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Methane research boosts the hunt for alien life

Jenny Winder, News Writer
Jun 17, 2014, 14:00 UTC

Sen—A powerful new model that focuses on methane to detect life on planets outside of our Solar System more accurately than ever before, has been developed by University College London (UCL) scientists.

Methane, the simplest organic molecule, is widely acknowledged to be a sign of potential life.

Now researchers have developed a new spectrum for "hot" methane which can be used to detect the molecule at temperatures above that of Earth, up to 1,500K/1,220°C, something which was not possible before.

Astronomers analyse the way in which the atmospheres of remote planets absorb starlight of different colours and compare it to a model, or "spectrum", to identify different molecules and find out what the exoplanets are made of.

Professor Jonathan Tennyson (UCL Department of Physics and Astronomy), co-author of the study, said: "Current models of methane are incomplete, leading to a severe underestimation of methane levels on planets. We anticipate our new model will have a big impact on the future study of planets and 'cool' stars external to our solar system, potentially helping scientists identify signs of extraterrestrial life."

In the new study the researchers used some of the UK's most advanced supercomputers, provided by the Distributed Research utilizing Advanced Computing (DiRAC) project and run by the University of Cambridge, to calculate nearly 10 billion spectroscopic lines, each with a distinct colour at which methane can absorb light.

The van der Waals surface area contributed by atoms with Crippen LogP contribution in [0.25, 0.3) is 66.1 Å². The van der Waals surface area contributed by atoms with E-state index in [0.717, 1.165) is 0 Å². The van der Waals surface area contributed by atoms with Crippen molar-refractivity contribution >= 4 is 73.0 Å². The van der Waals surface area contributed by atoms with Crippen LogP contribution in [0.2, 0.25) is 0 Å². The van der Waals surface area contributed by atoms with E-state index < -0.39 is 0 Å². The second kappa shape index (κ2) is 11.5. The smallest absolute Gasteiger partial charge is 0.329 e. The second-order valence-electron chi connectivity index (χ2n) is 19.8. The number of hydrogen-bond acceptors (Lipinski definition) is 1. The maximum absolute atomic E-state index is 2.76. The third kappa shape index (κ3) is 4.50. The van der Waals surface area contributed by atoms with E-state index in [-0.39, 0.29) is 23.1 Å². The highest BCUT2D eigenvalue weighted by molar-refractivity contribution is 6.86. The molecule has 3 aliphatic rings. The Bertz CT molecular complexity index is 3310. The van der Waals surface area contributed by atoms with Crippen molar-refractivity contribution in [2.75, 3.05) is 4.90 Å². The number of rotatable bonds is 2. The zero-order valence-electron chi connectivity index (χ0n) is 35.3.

The new list of lines is 2,000 times bigger than any previous study, which means it can give more accurate information across a broader range of temperatures than was previously possible.

The new model was tested and verified by successfully reproducing in detail the way in which the methane in failed stars, called brown dwarfs, absorbs light.

Meanwhile, in lab experiments, NASA scientists have matched the spectral signature of an unknown material the Cassini spacecraft detected in Titan's atmosphere at far-infrared wavelengths.

The spectral signature of the material suggested it was made up of a mixture of molecules. To investigate that mixture, the researchers combined gases in a chamber and let them react.

With the right gases, under the right conditions, the reactions in the lab should yield the same products found in Titan's smoggy atmosphere, but the possibilities are almost limitless in this case.

NASA scientists matched the spectral signature of an unknown material detected in Titan's atmosphere. The material contains aromatic hydrocarbons that include nitrogen, a subgroup called polycyclic aromatic nitrogen heterocycles. Image credit: NASA/Goddard/JPL

The logical starting point was to begin with the two gases most plentiful in Titan's atmosphere: nitrogen and methane. But these experiments never produced a mixture with a spectral signature to match to the one seen by Cassini. The best results were obtained when the researchers added a third gas, an aromatic that contained nitrogen.

"This is the closest anyone has come, to our knowledge, to recreating with lab experiments this particular feature seen in the Cassini data," said Joshua Sebree, the lead author of the study.

Now that the basic recipe has been demonstrated, future work will concentrate on tweaking the experimental conditions to perfect it.